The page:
In a speech at last month’s Conservative Political Action Conference in Orlando, Nevada Republican Senate candidate Adam Laxalt offered an unusual theory about the biggest news story in the world. The Russian invasion of Ukraine, he argued, was in part a response to the failure of American “elites” to end drug trafficking or stand up to movements such as Black Lives Matter.
“If you attack your country, if your elites do not believe in our nation, and they tell the rest of the world that we are flawed and we are damaged, what do you think that tells Vladimir Putin?” Laxalt asked. “It tells him it’s the time to march. And that America will not be strong enough to stand up. The West will not be strong enough to stand up. And now we have the Ukrainian invasion in the last 48 hours.”
Attacking “elites” is a cliche among political candidates, but coming from Laxalt, a leading contender to take on Democratic Sen. Catherine Cortez Masto in one of the year’s most important Senate races, the term is, well, a little rich.
His grandfather, Paul Laxalt, was a Nevada governor and US senator who started a lobbying firm called the Paul Laxalt Group. His father was the late New Mexico Sen. Pete Domenici. His mother, Michelle Laxalt, was a US Senate staffer who opened her own lobbying firm called Laxalt Corporation. Adam Laxalt graduated from a posh prep school in Alexandria, Virginia, and has two degrees from Georgetown. He co-chaired Donald Trump’s 2020 campaign in Nevada. According to his financial disclosure, he’s made millions of dollars at a Washington, DC–based law firm, which he joined fresh from serving as Nevada’s attorney general. There aren’t many definitions of “elites” in the context of American power and politics that don’t include people like Adam Laxalt. He is sort of the archetype of what he’s railing against.
But Laxalt’s condemnation of elites at CPAC was not a one-off thing. He’s been talking like this since his campaign began, inveighing against the nation’s “ruling” class dozens of times in speeches and interviews. “The radical left, rich elites, woke corporations, academia, Hollywood, and the media” were “taking over America,” he warned in his launch video, and “canceling any who stand in their way.” (Hollywood had help from, among other places, the Laxalt Corporation, which took in more than $1 million from the Motion Picture Association of America to lobby members of Congress over the years.)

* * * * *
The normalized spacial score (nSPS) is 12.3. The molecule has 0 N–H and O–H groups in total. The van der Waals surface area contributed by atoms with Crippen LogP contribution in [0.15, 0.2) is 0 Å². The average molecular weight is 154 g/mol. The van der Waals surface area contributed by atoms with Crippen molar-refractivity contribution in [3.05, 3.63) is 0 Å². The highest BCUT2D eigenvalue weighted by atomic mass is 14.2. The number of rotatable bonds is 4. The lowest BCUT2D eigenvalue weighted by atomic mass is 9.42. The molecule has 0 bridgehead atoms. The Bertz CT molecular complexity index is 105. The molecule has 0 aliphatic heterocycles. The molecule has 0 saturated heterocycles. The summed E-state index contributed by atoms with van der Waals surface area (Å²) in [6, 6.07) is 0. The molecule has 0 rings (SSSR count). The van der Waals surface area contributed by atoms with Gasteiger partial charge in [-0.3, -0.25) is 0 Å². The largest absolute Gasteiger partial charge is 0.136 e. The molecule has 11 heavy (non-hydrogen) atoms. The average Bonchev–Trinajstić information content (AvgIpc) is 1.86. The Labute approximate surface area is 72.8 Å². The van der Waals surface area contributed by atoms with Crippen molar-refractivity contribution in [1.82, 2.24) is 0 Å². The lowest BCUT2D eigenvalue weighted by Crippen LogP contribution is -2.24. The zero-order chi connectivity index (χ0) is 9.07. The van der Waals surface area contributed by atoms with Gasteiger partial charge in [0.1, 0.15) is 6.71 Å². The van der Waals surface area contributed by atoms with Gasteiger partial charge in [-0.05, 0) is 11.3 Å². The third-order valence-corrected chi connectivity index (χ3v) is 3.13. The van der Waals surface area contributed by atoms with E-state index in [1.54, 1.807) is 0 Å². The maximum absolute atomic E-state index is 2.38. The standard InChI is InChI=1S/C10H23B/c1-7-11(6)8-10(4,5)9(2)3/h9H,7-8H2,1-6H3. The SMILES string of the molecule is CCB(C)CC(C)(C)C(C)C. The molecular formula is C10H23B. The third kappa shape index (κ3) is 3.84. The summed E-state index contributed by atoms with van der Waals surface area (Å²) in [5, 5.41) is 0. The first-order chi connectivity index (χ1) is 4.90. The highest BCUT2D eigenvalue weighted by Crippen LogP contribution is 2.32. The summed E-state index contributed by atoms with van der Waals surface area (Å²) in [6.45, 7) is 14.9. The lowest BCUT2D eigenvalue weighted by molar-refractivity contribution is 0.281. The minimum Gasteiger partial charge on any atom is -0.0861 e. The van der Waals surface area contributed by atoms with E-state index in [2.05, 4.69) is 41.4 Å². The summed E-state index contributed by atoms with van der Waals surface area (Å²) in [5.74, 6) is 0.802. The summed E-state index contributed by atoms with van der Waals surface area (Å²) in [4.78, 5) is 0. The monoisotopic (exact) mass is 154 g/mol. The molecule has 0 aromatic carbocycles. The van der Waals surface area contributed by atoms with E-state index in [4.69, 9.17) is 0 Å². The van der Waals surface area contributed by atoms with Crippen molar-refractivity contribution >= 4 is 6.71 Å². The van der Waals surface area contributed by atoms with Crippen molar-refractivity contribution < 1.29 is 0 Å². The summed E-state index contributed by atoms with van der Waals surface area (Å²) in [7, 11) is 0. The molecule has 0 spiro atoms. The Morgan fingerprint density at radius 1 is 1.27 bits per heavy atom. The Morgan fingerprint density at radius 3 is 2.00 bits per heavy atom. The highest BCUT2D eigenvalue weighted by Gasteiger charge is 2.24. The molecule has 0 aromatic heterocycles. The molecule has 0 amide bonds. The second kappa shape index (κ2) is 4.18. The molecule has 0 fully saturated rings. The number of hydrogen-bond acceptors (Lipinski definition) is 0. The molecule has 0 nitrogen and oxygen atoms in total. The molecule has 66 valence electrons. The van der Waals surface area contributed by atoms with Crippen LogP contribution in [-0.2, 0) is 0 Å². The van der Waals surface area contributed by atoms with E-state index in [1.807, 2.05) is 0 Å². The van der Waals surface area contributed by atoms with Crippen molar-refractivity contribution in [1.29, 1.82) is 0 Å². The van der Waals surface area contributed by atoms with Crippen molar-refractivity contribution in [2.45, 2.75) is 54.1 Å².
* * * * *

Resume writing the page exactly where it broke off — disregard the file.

“The elites, they look out for each other, you know?” he said at last year’s Basque Fry, a Nevada cattle-call that hosts state Republican power players and presidential candidates and is sponsored by his political action committee. “They’re all in one club. We’re all in another club.”
His opponent, Cortez Masto, was “part of the club” and “believes what most of our ruling elite believes,” he told a veteran Nevada local news reporter a few days later.
Laxalt liked his answer so much he recounted it again in an interview on the conservative podcast Ruthless. “I just looked at the reporter…and I just said, ‘Look, she is only a moderate in the eyes of liberal reporters and the ruling elite in Nevada.’”)
“These elites are so insulated from real people and all they care about is satisfying Hollywood and their radical, leftist supporters,” he complained to the conservative radio host Dan Mason last year.
“We’ve got the media that’s working with the Washington elites along with Big Tech and Hollywood entertainment,” Laxalt said at a campaign event in October. “Whenever they have something that they want to push on all of us, you see them hit that button and they just jam it down our throats.”
Trump went “against the orthodoxy” of “the elite Washington crowd” when he talked about securing the border as president, Laxalt told a radio host in January. Laxalt was running against “elite orthodoxy,” he said in an interview with the conservative media personality Dan Bongino last month—in case there was any confusion on the matter.
Laxalt is hardly the only conservative politician running against the tyranny of the “elites” while benefiting from all the trappings of the ruling class. Should he win in November, he’ll practically join a caucus of them. Florida Sen. Rick Scott, the richest member of the Senate, recently wrote that “the elites atop our nation’s institutions are working hard to redefine America and silence their opponents” after his proposal to raise income taxes on poor people drew criticism. Missouri Sen. Josh Hawley has trashed the “cosmopolitan elite” after stints at Stanford and Yale Law School and a Supreme Court clerkship. Louisiana Sen. John Kennedy, an Oxford-educated lawyer, has condemned the “cultured, cosmopolitan, goat’s-milk-latte-drinking, avocado toast-eating insider elite.” There are not one but two elite-bashing Republican Senate candidates who previously worked for the same Silicon Valley billionaire—Peter Thiel. And then, of course, there was the original man of the people, Trump, a Wharton-educated mogul who lived in a Manhattan tower, talked about his own IQ and pedigree, and disparaged working-class communities as “disgusting.”
On the eve of last year’s governor’s election in Virginia, as former Carlyle Group co-CEO Glenn Youngkin was poised to upset former Democratic Gov. Terry McAuliffe, Laxalt went on Newsmax to predict the vanquishing of a familiar villain.
“I think people are rising up, and they’re going to send a big message to our elites,” Laxalt said.
Just, he hopes, not to all of them.